Security

Iraqi officers ensnare al-Baghdadi's deputy in undercover operation

By Faris al-Omran

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ISIS financier Sami Jassem Mohammed al-Juburi was arrested outside the borders of Iraq on October 11. [Iraqi Intelligence Service]

Iraq has captured the alleged finance chief of the "Islamic State of Iraq and Syria" (ISIS), Sami Jassem Mohammed al-Juburi, in an operation conducted at least partly outside its borders, Iraqi authorities said Monday (October 11).

Al-Juburi, also the suspected former deputy to the late ISIS leader Abu Bakr al-Baghdadi, was arrested "in Turkey", a senior Iraqi military source told AFP.

Iraqi Prime Minister Mustafa Kadhemi had earlier announced on Twitter that al-Juburi had been arrested by the intelligence services "outside the borders" of Iraq, in a "complex external operation", without naming the location.

It was not immediately clear if Turkish authorities were involved and there was no immediate reaction from Ankara.

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Sami Jassem Mohammed al-Juburi, pictured here, is the former deputy to the late ISIS leader Abu Bakr al-Baghdadi. He was arrested October 11 by Iraqi intelligence forces. [Iraqi Intelligence Service]

The US Treasury had named al-Juburi a Specially Designated Global Terrorist in September 2015, and the US State Department's Rewards for Justice programme had offered a reward of up to $5 million for his capture.

The programme said that within ISIS, al-Juburi had "reportedly served as the equivalent of... finance minister, supervising the group's revenue-generating operations from illicit sales of oil, gas, antiquities and minerals".

Undercover operation

Al-Juburi -- also known as Abu Asia, Abu Abdul Qader al-Zubeidi and Hajji Hamid -- is "closely tied to the committee in charge of running [ISIS] and is close to ISIS's current leader, Abdullah Qardash", Iraq's Security Media Cell said.

Iraqi Ministry of Defence spokesman Tahseen al-Khafaji told Al-Mashareq the operation followed "careful planning" by the Iraqi intelligence service, "which started inside the country and ended outside its borders".

Al-Khafaji said security authorities in several countries helped Iraq track down al-Juburi and lure him to a location where they could entrap and arrest him.

Al-Juburi was reportedly in "a European country", a source told Sky News Arabia.

The plan to entrap him was carried out by undercover Iraqi intelligence officers who met with him and misled him into thinking they were ISIS elements seeking to revive the group, the source said.

The undercover officers were able to communicate with him and lure him from one country to another until he reached the Iraq-Syria border, where he was arrested and taken to Baghdad aboard a military plane.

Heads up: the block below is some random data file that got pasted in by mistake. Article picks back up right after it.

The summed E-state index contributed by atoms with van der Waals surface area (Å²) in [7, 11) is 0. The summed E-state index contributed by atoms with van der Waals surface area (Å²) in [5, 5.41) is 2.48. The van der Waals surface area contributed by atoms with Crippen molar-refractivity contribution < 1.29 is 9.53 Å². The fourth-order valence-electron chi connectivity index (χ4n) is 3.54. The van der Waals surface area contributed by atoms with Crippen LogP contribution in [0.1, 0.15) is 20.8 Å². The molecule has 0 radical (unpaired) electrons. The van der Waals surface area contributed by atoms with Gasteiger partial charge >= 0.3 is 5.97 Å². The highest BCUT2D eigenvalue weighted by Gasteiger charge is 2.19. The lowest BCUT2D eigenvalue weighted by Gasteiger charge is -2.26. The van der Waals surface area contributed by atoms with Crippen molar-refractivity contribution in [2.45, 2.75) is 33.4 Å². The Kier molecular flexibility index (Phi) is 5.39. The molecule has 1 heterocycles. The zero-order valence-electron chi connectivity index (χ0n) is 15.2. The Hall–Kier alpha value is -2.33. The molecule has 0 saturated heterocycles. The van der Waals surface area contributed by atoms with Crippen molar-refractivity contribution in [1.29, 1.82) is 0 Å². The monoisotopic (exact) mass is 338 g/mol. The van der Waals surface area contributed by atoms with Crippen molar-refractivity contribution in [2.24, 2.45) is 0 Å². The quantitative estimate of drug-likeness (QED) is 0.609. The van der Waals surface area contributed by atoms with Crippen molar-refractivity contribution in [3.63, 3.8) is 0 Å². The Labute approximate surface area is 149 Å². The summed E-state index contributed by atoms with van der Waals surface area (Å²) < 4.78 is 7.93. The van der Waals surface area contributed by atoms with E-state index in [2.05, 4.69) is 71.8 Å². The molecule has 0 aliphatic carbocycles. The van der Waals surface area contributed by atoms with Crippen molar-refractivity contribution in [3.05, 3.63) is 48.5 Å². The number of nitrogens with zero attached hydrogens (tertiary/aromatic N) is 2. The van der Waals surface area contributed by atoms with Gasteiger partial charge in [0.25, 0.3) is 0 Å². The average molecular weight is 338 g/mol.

As a prominent aide to Qardash, al-Juburi is "one of the most important first-rank leaders in ISIS", al-Khafaji said, adding that "over the years, he has held leadership positions and supervised the management of the group's finances".

His arrest "will undermine ISIS and the threat it poses to international security," he said.

The operation adds to the list of recent security successes against ISIS, including a September 23 security operation in the Hamreen hills, during which seven ISIS elements were killed and one of the group's hideouts was destroyed.

'Highly impactful'

Before ISIS overran swathes of northern Iraq in the summer of 2014, al-Juburi served as the group's security chief in Salaheddine province's al-Sharqat and al-Zab districts.

At the end of 2015, he moved to Syria, where al-Baghdadi appointed him as the extremist group's "general oil and gas officer".

After the head of ISIS's Diwan Bayt al-Mal (financial department), Abu Ali al-Anbari, was killed in 2016, al-Juburi took control of the group's financial affairs.

His arrest is a "highly impactful security achievement", security analyst Safaa al-Assam said, noting that the group has lost a prominent leader who was once al-Baghdadi's No. 2.

Al-Juburi had an extensive criminal record and had fed the extremist group with money, managing the wealth it gained from stolen oil and gas and smuggling antiquities.

The arrest will boost Iraqi and international efforts to eliminate ISIS and curb its terrorist activities around the world, al-Assam said.

Many of the group's sleeper cells and secret networks have been exposed and infiltrated by Iraqi security forces, which in the last three months have been able to carry out focused strikes against ISIS remnants, he said.

"Success requires in any case keeping up the security momentum," he said.

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